An Internet information company seeking to boost response rates and drive traffic to its website was reluctant to use direct mail. After the campaign generated so-so results in numerous online channels, however, a direct mail test produced the highest response rates and the most stickiness of any medium they used—even for the coveted new-media generation of 18- to 35-year-olds.
The moral: “Sometimes you find a role for print in the areas you least expect it,” says Matthew Downey, vice president, Anderson Direct Marketing, agency to the aforementioned Internet information company.
Many marketers still have high expectations for printed direct mail. The Winterberry Group projects spending on direct mail to increase 5.8 percent in 2011 to $47 billion dollars, more than any other direct or digital advertising category. This would be the second consecutive year of growth, following three years of decline.
“Print is alive because you can create an integrated mix that is relevant to the person you’re targeting,” says Alan Scott, member of the CMO Council Advisory Board and former senior vice president and chief marketing officer at Enterprise Media Group, Dow Jones and Co. “Print plays a vital role, but it’s different than it used to be.”
Print Is in the Mix
The mean number of media used in today’s direct marketing campaigns is three, according to market research and strategic consulting firm InfoTrends. A recent test conducted by the Xerox 1:1 Lab demonstrated the role that relevant, personalized print can play in these campaigns.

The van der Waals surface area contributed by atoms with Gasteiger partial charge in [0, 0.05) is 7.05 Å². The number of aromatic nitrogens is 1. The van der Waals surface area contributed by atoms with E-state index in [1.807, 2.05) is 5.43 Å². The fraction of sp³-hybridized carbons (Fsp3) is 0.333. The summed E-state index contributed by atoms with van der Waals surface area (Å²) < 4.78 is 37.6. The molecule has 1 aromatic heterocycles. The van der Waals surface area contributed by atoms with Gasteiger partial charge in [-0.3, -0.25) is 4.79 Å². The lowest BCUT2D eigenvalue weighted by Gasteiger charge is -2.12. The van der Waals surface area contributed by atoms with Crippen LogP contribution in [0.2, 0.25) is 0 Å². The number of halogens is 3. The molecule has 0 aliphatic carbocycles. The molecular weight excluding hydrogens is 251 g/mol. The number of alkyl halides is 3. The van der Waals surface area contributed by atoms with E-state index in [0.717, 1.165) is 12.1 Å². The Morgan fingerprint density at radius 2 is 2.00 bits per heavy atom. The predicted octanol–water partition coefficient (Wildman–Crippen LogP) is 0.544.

The 1:1 Lab program runs tests comparing the results from a traditional direct mail campaign to the same campaign with customized messaging that is relevant to each recipient. In tests run in multiple industry vertical markets, the customized messaging has consistently delivered positive results. Highly regarded direct mail leader Reader’s Digest Canada as much as doubled response rates with a more personalized approach.
A recent lab test dramatically boosted enrollment in Miami University of Ohio‘s honors program. In the test, conducted jointly with direct marketing provider b+p+t communication solutions, nearly identical multimedia campaigns using direct mail, PURLs and email were sent to two groups of 20,000 randomly selected prospective students. One group’s campaign applied relevant content based on students’ interests, while the control piece limited personalization to basics, such as name and address.
The data-driven campaign generated a 1,466 percent greater response rate than the control and a 6,000 percent increase in targets converting to prospects. Seventy-six percent of PURL visitors had received the personalized mailer. Campus visits increased by 32 percent over the previous year, reaching capacity and thereby shutting down promotions early. The incoming class size was 31 percent larger than the school’s goal, and 90.5 percent of the enrollees had received the data-driven mailer.
Results like these have convinced many enterprises to include print in multichannel marketing. Universal Pictures puts most of its budget into broadcast, but “Print is seeing a resurgence since digital [printing] came into play,” says Doug Neil, senior vice president, Digital Marketing, Universal Pictures. “There are touch points with consumers in all different media. We’re making sure all our touch points are covered.”
Driving Better Responses
One reason direct mail makes such strong contributions to multi-media campaigns is that today’s more relevant, personalized print drives better response rates than the static and “Dear Frank” personalized pieces of the past. Where average direct-mail response rates long hovered at about 1 percent, the 2010 DMA Response Rate Trend Report found letter-size envelopes generated on average a 3.42 percent response rate for a house list and 1.38 percent for prospects.